|Posted by Don Stitt on July 13, 2015 at 1:10 PM|
A BUMPY RIDE
I have had a great many happy experiences in my 50 years in show business, but I want to tell you about one of the other kind. Forgive me for not identifying the show or the players involved. But I think this can give you a glimpse into the kind of entertainment circumstance you do NOT want to experience. This all happened on a National Tour of a Broadway show.
At the first rehearsal, a girl who had never done so before was appointed “swing.” The “swing” is the person who “covers” all the dancers. The songwriters stressed that the choreography for the show should not be “cute.” As soon as they were out of the rehearsal room, the choreographer started to teach the cast some choreography that was so sickeningly cute that we were a little mortified. The new “swing” wanted to do a good job, so she asked a lot of questions, mostly of the director.
At the second rehearsal, we were told that the director had fired the swing for asking too many questions, and her replacement was introduced. We were also told that all of the choreography we had learned the day before was being thrown out because it was too “cute.”
We had already seen a person fired, and we had to restage one entire dance, and it was only the second day. (The number in question would eventually be restaged 14 different ways.)
After our last rehearsal in New York, we went to the town where we would be doing our “previews.” Two performances in Niceville, Florida, (which a coworker observed should probably be called “Slow and Surlyville.” The technical effects for the show were overwhelming, and the technical rehearsals, which were not completed before the first preview, prevented any consideration being given to the acting, singing and the dancing. Heavy scenery was suspended all over the backstage area, and the performers were forced to walk under the items, most of which would be lethal if they fell on a person.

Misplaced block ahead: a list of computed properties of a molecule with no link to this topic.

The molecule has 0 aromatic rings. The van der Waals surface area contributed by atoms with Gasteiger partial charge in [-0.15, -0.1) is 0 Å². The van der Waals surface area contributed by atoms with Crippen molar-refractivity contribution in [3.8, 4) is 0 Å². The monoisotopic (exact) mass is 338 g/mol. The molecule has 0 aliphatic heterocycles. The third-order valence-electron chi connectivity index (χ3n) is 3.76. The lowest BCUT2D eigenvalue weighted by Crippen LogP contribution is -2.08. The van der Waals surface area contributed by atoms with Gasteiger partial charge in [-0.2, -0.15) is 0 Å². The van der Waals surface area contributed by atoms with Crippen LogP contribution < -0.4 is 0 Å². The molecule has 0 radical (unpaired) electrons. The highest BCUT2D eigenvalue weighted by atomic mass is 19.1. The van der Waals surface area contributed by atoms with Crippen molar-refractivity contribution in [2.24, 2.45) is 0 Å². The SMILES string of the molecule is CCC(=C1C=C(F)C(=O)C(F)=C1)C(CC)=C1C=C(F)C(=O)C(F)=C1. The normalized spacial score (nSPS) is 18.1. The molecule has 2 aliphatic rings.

One dancer, before the first preview, said, “I don’t know about y’all, but I’m a Christian, and I’m going to pray before the show tonight. If anyone else would like to pray with me, please do.” Because we were all aware how dangerous our jobs had become, the cast prayed together before every one of the 300 performances, starting with that first preview. Including myself; There are no atheists in foxholes. I am somewhat pleased to report that there were ONLY three fairly minor injuries at the first preview, which I was convinced would yield at least one fatality.
Surviving the first two previews, (and seeing the overblown technics of the show eat up so much of the rehearsal schedule before being deleted,) we moved on to the next city for the Official Opening. The show continued to rehearse the cast and change aspects of the staging right up to the opening curtain. It was stressful in the extreme. But we opened, and we thought that things would begin to ease up a bit.
We thought wrong.
Our star was a Broadway veteran who had a distinguished career as an athlete before becoming an actor. So I think it is very telling that the athlete-turned-actor’s back muscles had become so tensed up that the star in question was unable to perform any of the shows in the first town after the opening. The star could not, in fact, even walk. The understudy went on at the second performance, without the benefit of rehearsal. And because the understudy was the aspect of the production that most of the tech support was focused on that night, I made my entrance at that performance in a $2,500.00 tailor made suit...and no shirt. (This made the overweight, tattooed wardrobe mistress with the purple hair feel as though I had made her look foolish. I now had an enemy in the company, one who would leave little surprises for me in my quick-change shoes, including, but not limited to, safety pins, razor blades, and thumb tacks.)